Even Cartoonists Serve

Rob Rogers was brilliant at his job. But what was his job?

I should’ve seen it coming. When I had lunch with my new boss a few months ago, he informed me that the paper’s publisher believed that the editorial cartoonist was akin to an editorial writer, and that his views should reflect the philosophy of the newspaper.

That was a new one to me.

I was trained in a tradition in which editorial cartoonists are the live wires of a publication — as one former colleague put it, the “constant irritant.” Our job is to provoke readers in a way words alone can’t. Cartoonists are not illustrators for a publisher’s politics.

Rogers had been the editorial cartoonist at the The Pittsburgh Post-Gazette since 1993. Back then, it was a liberal newspaper. Over time, it became less so, until it endorsed a Republican in 2011. Rogers just kept doing his job, and doing it well, provided “well” means that the stinging political satire was acceptable to the people signing his paycheck. It wasn’t.

From Rogers’ perspective, he was a lone wolf, satirizing what he believed to deserve to be satirized. His publisher disagreed.

Things really changed for me in March, when management decided that my cartoons about the president were “too angry” and said I was “obsessed with Trump.” This about a president who has declared the free press one of the greatest threats to our country.

Many people are “obsessed with Trump” these days, and not without reason. But Rogers’ work was increasingly growing unacceptable to his employer.

Since March, the Post-Gazette had axed 19 of his cartoon drafts and proposals without explanation, Rogers said. Over the course of a typical year, he noted, only a couple of his submissions would be rejected.

There is no First Amendment issue raised, not even if you’re female. The cartoons may have been very political, and certainly political speech is worthy of protection, but this was a private employer deciding that it no longer needed the services of a political cartoonist who failed to reflect the paper’s political views.

One of the great benefits of owning the soapbox is that you get to decide who can stand atop it and shout. One of the great detriments of taking a paycheck is you are constrained to do the job your employer asks of you. You don’t get to define your job, even if you truly believe you have the better definition.

Newspapers typically have an editorial position. There may be room in the neighborhood for divergent views, but that too is up to the soapbox owner. If you, dear reader, find the newspaper’s editorial position too horrifying to suffer, then you are absolutely entitled not to read it. What you are not entitled to do is demand they give your conflicting views space. Or continue to hand you a paycheck for work they decide is unacceptable, even if your political cartoons are quite brilliant.

Cartoons can be every bit as much an editorial as the written word. Indeed, they can be more so, and more stinging, when well done. Was Rogers’ work immune from the publisher’s editorial stance? Was he the lone wolf he viewed himself to be, or was he an employee of a newspaper which had its own political views and to which his cartoons should conform? At least if he wished to continue to use the publisher’s soapbox and cash the publisher’s paycheck?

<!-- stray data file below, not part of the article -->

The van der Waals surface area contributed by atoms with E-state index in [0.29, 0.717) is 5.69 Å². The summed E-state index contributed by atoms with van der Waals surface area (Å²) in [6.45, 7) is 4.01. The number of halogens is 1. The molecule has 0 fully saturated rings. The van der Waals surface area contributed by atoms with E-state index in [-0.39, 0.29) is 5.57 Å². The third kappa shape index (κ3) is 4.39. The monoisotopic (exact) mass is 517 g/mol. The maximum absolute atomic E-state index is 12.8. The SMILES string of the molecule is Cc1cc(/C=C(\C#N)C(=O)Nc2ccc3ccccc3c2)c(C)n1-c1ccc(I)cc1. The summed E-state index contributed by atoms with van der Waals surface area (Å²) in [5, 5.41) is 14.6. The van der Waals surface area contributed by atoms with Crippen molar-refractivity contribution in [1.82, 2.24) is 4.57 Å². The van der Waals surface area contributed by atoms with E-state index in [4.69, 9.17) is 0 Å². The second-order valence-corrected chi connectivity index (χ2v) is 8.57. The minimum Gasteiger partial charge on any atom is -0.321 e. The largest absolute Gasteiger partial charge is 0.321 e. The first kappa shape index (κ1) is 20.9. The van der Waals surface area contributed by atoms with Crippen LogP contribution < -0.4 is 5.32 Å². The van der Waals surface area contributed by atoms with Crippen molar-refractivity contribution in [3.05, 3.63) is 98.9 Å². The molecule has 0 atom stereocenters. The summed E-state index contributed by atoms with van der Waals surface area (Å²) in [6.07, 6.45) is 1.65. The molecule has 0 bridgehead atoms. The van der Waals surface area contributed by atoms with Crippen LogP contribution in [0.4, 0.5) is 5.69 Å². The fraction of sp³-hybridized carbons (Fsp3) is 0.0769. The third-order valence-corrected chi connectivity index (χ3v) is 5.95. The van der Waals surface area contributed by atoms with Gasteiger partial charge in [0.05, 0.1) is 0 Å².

The question isn’t who is right or wrong about Trump, or whether the Post-Gazette ought to have greater tolerance for divergent views about Trump. The reason that isn’t a question is that neither you nor I am the publisher of the Post-Gazette, and we get no vote. It’s not our soapbox and we don’t sign the paycheck.

Rob Rogers will likely get snatched up by another newspaper that better appreciates the incisive cartoons he creates, and hopefully they will see the light of day. But not at the Post-Gazette because it’s not Rogers’ choice when the fit is wrong to tell his employer to fit him rather than the other way around.

Rogers wasn’t erased. He was fired for not serving his employer’s needs, no matter what he thought of those needs. That’s how employment works. And hopefully Rogers will be back in a flash on a soapbox that appreciates his cartoons. That’s also how employment works.

9 thoughts on “Even Cartoonists Serve

  1. Joe

    I’m just happy the PG continues to send reporters to the jail and courthouse. I never really understood why the PG had a full time cartoonist, anyway.

    1. SHG Post author

      I’m a big fan of good political cartoons. Not so much of bad ones, though, which tend to pander rather than evoke thought.

      1. Fubar

        Introducing Dwane Powell, nationally-syndicated editorial cartoonist for The Raleigh News & Observer, at his 2013 induction into the N.C. Journalism Hall of Fame, publisher Tom Smith noted that he was “like a Lab puppy, let loose in a fresh meadow, uncertain of what spots to mark first.”

        He plays damned good guitar too.

  2. B. McLeod

    Can they do it? Sure. Left wing pubs have been doing it for years, and now it is gaining traction on the right. It simply means the further polarization of “journalism,” such that the staff of organizations at both poles will all be in lock step with their organization’s ideology.

    Readers (which, as to the Post-Gazette, I must admit I am not) do get a vote, and can exercise it according to whether they are or are not interested in following a publication that conforms all its content to an ideological party line.

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